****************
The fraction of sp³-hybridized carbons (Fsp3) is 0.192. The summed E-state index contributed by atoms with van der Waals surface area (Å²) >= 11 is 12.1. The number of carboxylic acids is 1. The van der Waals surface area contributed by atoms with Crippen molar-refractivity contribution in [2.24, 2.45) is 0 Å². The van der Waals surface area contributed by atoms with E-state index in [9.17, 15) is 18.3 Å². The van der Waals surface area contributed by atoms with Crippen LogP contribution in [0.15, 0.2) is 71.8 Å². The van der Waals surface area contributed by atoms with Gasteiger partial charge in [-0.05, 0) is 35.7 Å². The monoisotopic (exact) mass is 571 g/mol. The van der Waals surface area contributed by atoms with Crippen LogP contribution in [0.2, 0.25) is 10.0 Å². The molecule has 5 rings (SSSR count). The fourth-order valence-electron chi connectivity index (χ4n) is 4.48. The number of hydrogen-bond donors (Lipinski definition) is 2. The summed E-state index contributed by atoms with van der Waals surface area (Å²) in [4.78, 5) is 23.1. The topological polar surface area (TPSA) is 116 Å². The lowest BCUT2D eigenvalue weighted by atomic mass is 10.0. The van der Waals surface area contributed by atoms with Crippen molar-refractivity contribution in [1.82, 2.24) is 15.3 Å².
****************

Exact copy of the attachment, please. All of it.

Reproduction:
The fraction of sp³-hybridized carbons (Fsp3) is 0.192. The summed E-state index contributed by atoms with van der Waals surface area (Å²) >= 11 is 12.1. The number of carboxylic acids is 1. The van der Waals surface area contributed by atoms with Crippen molar-refractivity contribution in [2.24, 2.45) is 0 Å². The van der Waals surface area contributed by atoms with E-state index in [9.17, 15) is 18.3 Å². The van der Waals surface area contributed by atoms with Crippen LogP contribution in [0.15, 0.2) is 71.8 Å². The van der Waals surface area contributed by atoms with Gasteiger partial charge in [-0.05, 0) is 35.7 Å². The monoisotopic (exact) mass is 571 g/mol. The van der Waals surface area contributed by atoms with Crippen LogP contribution in [0.2, 0.25) is 10.0 Å². The molecule has 5 rings (SSSR count). The fourth-order valence-electron chi connectivity index (χ4n) is 4.48. The number of hydrogen-bond donors (Lipinski definition) is 2. The summed E-state index contributed by atoms with van der Waals surface area (Å²) in [4.78, 5) is 23.1. The topological polar surface area (TPSA) is 116 Å². The lowest BCUT2D eigenvalue weighted by atomic mass is 10.0. The van der Waals surface area contributed by atoms with Crippen molar-refractivity contribution in [1.82, 2.24) is 15.3 Å².